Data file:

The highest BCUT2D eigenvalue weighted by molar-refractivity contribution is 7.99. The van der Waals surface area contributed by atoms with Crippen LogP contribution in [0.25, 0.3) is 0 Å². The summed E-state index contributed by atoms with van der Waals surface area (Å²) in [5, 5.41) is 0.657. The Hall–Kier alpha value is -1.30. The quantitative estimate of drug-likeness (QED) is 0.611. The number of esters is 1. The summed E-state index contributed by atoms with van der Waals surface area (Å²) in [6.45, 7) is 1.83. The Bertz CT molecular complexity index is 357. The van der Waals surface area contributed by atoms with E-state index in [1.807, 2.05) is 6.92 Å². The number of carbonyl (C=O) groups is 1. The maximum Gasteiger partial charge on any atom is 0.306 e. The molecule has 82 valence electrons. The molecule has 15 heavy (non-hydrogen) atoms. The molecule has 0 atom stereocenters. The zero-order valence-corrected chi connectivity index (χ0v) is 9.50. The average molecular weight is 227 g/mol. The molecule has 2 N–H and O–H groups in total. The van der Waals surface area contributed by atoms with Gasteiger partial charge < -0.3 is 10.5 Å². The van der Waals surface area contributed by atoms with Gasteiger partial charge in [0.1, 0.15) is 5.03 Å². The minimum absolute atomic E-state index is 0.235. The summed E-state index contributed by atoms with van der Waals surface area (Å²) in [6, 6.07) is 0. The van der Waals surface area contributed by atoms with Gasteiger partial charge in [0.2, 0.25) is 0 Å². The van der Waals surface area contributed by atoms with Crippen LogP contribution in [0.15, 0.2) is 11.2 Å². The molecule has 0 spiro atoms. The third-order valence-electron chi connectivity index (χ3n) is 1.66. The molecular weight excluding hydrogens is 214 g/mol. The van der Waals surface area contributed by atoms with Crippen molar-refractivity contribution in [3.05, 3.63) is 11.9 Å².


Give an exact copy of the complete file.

The highest BCUT2D eigenvalue weighted by molar-refractivity contribution is 7.99. The van der Waals surface area contributed by atoms with Crippen LogP contribution in [0.25, 0.3) is 0 Å². The summed E-state index contributed by atoms with van der Waals surface area (Å²) in [5, 5.41) is 0.657. The Hall–Kier alpha value is -1.30. The quantitative estimate of drug-likeness (QED) is 0.611. The number of esters is 1. The summed E-state index contributed by atoms with van der Waals surface area (Å²) in [6.45, 7) is 1.83. The Bertz CT molecular complexity index is 357. The van der Waals surface area contributed by atoms with E-state index in [1.807, 2.05) is 6.92 Å². The number of carbonyl (C=O) groups is 1. The maximum Gasteiger partial charge on any atom is 0.306 e. The molecule has 82 valence electrons. The molecule has 15 heavy (non-hydrogen) atoms. The molecule has 0 atom stereocenters. The zero-order valence-corrected chi connectivity index (χ0v) is 9.50. The average molecular weight is 227 g/mol. The molecule has 2 N–H and O–H groups in total. The van der Waals surface area contributed by atoms with Gasteiger partial charge < -0.3 is 10.5 Å². The van der Waals surface area contributed by atoms with Gasteiger partial charge in [0.1, 0.15) is 5.03 Å². The minimum absolute atomic E-state index is 0.235. The summed E-state index contributed by atoms with van der Waals surface area (Å²) in [6, 6.07) is 0. The van der Waals surface area contributed by atoms with Gasteiger partial charge in [0.2, 0.25) is 0 Å². The van der Waals surface area contributed by atoms with Crippen LogP contribution in [0.15, 0.2) is 11.2 Å². The molecule has 0 spiro atoms. The third-order valence-electron chi connectivity index (χ3n) is 1.66. The molecular weight excluding hydrogens is 214 g/mol. The van der Waals surface area contributed by atoms with Crippen molar-refractivity contribution in [3.05, 3.63) is 11.9 Å².